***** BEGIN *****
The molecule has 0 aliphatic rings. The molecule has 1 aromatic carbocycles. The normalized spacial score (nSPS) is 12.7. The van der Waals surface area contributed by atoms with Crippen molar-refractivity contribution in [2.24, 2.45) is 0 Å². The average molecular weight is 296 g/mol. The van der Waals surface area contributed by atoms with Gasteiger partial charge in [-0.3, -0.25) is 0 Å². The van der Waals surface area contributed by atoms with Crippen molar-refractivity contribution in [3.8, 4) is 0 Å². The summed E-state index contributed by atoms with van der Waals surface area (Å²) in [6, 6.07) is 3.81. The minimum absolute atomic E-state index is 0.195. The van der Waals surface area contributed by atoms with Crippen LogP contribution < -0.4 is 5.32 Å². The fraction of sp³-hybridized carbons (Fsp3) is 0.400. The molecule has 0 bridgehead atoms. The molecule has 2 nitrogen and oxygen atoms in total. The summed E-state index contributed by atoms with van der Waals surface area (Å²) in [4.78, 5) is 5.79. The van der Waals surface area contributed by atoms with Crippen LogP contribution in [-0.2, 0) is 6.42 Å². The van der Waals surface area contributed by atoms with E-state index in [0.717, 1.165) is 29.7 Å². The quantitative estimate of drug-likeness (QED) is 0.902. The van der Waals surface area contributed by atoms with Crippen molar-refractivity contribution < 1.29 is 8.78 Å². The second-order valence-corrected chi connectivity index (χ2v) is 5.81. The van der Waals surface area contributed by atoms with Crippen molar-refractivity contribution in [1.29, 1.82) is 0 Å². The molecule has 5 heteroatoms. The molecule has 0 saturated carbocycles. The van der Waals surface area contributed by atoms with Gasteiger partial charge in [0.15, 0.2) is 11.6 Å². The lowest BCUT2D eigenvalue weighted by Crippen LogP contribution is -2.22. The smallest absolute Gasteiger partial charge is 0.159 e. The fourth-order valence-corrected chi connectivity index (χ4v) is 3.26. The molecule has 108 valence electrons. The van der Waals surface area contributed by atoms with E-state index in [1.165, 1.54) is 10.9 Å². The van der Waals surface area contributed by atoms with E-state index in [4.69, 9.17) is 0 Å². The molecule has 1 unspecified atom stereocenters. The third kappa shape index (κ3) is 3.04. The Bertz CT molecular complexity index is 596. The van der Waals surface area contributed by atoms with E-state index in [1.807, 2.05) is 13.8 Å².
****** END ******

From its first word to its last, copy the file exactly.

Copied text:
The molecule has 0 aliphatic rings. The molecule has 1 aromatic carbocycles. The normalized spacial score (nSPS) is 12.7. The van der Waals surface area contributed by atoms with Crippen molar-refractivity contribution in [2.24, 2.45) is 0 Å². The average molecular weight is 296 g/mol. The van der Waals surface area contributed by atoms with Gasteiger partial charge in [-0.3, -0.25) is 0 Å². The van der Waals surface area contributed by atoms with Crippen molar-refractivity contribution in [3.8, 4) is 0 Å². The summed E-state index contributed by atoms with van der Waals surface area (Å²) in [6, 6.07) is 3.81. The minimum absolute atomic E-state index is 0.195. The van der Waals surface area contributed by atoms with Crippen LogP contribution < -0.4 is 5.32 Å². The fraction of sp³-hybridized carbons (Fsp3) is 0.400. The molecule has 0 bridgehead atoms. The molecule has 2 nitrogen and oxygen atoms in total. The summed E-state index contributed by atoms with van der Waals surface area (Å²) in [4.78, 5) is 5.79. The van der Waals surface area contributed by atoms with Crippen LogP contribution in [-0.2, 0) is 6.42 Å². The van der Waals surface area contributed by atoms with E-state index in [0.717, 1.165) is 29.7 Å². The quantitative estimate of drug-likeness (QED) is 0.902. The van der Waals surface area contributed by atoms with Crippen molar-refractivity contribution < 1.29 is 8.78 Å². The second-order valence-corrected chi connectivity index (χ2v) is 5.81. The van der Waals surface area contributed by atoms with Crippen molar-refractivity contribution in [1.29, 1.82) is 0 Å². The molecule has 5 heteroatoms. The molecule has 0 saturated carbocycles. The van der Waals surface area contributed by atoms with Gasteiger partial charge in [0.15, 0.2) is 11.6 Å². The lowest BCUT2D eigenvalue weighted by Crippen LogP contribution is -2.22. The smallest absolute Gasteiger partial charge is 0.159 e. The fourth-order valence-corrected chi connectivity index (χ4v) is 3.26. The molecule has 108 valence electrons. The van der Waals surface area contributed by atoms with E-state index in [1.165, 1.54) is 10.9 Å². The van der Waals surface area contributed by atoms with E-state index in [4.69, 9.17) is 0 Å². The molecule has 1 unspecified atom stereocenters. The third kappa shape index (κ3) is 3.04. The Bertz CT molecular complexity index is 596. The van der Waals surface area contributed by atoms with E-state index in [1.807, 2.05) is 13.8 Å².